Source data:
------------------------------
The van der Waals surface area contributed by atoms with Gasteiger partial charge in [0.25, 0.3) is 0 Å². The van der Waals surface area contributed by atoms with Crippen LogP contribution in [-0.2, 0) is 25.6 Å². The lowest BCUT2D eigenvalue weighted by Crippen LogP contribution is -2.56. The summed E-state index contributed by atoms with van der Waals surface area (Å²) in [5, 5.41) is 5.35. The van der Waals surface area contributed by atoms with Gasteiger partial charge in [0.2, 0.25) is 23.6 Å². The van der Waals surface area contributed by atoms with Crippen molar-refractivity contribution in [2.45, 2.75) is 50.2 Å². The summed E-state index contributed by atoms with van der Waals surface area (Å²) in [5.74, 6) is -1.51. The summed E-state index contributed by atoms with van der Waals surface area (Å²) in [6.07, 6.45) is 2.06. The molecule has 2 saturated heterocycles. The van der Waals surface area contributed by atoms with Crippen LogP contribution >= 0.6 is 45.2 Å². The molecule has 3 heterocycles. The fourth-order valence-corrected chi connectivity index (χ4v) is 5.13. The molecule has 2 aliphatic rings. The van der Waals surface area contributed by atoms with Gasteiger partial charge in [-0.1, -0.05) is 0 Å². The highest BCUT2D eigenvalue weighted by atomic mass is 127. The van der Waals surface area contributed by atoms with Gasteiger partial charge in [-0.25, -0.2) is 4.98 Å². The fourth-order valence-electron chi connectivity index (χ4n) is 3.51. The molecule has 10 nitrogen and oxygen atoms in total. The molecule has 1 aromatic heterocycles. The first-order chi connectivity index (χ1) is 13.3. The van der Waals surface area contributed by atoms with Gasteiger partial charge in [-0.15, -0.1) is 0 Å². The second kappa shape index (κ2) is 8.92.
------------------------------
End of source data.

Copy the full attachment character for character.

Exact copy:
The van der Waals surface area contributed by atoms with Gasteiger partial charge in [0.25, 0.3) is 0 Å². The van der Waals surface area contributed by atoms with Crippen LogP contribution in [-0.2, 0) is 25.6 Å². The lowest BCUT2D eigenvalue weighted by Crippen LogP contribution is -2.56. The summed E-state index contributed by atoms with van der Waals surface area (Å²) in [5, 5.41) is 5.35. The van der Waals surface area contributed by atoms with Gasteiger partial charge in [0.2, 0.25) is 23.6 Å². The van der Waals surface area contributed by atoms with Crippen molar-refractivity contribution in [2.45, 2.75) is 50.2 Å². The summed E-state index contributed by atoms with van der Waals surface area (Å²) in [5.74, 6) is -1.51. The summed E-state index contributed by atoms with van der Waals surface area (Å²) in [6.07, 6.45) is 2.06. The molecule has 2 saturated heterocycles. The van der Waals surface area contributed by atoms with Crippen LogP contribution >= 0.6 is 45.2 Å². The molecule has 3 heterocycles. The fourth-order valence-corrected chi connectivity index (χ4v) is 5.13. The molecule has 2 aliphatic rings. The van der Waals surface area contributed by atoms with Gasteiger partial charge in [-0.1, -0.05) is 0 Å². The highest BCUT2D eigenvalue weighted by atomic mass is 127. The van der Waals surface area contributed by atoms with Gasteiger partial charge in [-0.25, -0.2) is 4.98 Å². The fourth-order valence-electron chi connectivity index (χ4n) is 3.51. The molecule has 10 nitrogen and oxygen atoms in total. The molecule has 1 aromatic heterocycles. The first-order chi connectivity index (χ1) is 13.3. The van der Waals surface area contributed by atoms with Gasteiger partial charge in [-0.15, -0.1) is 0 Å². The second kappa shape index (κ2) is 8.92.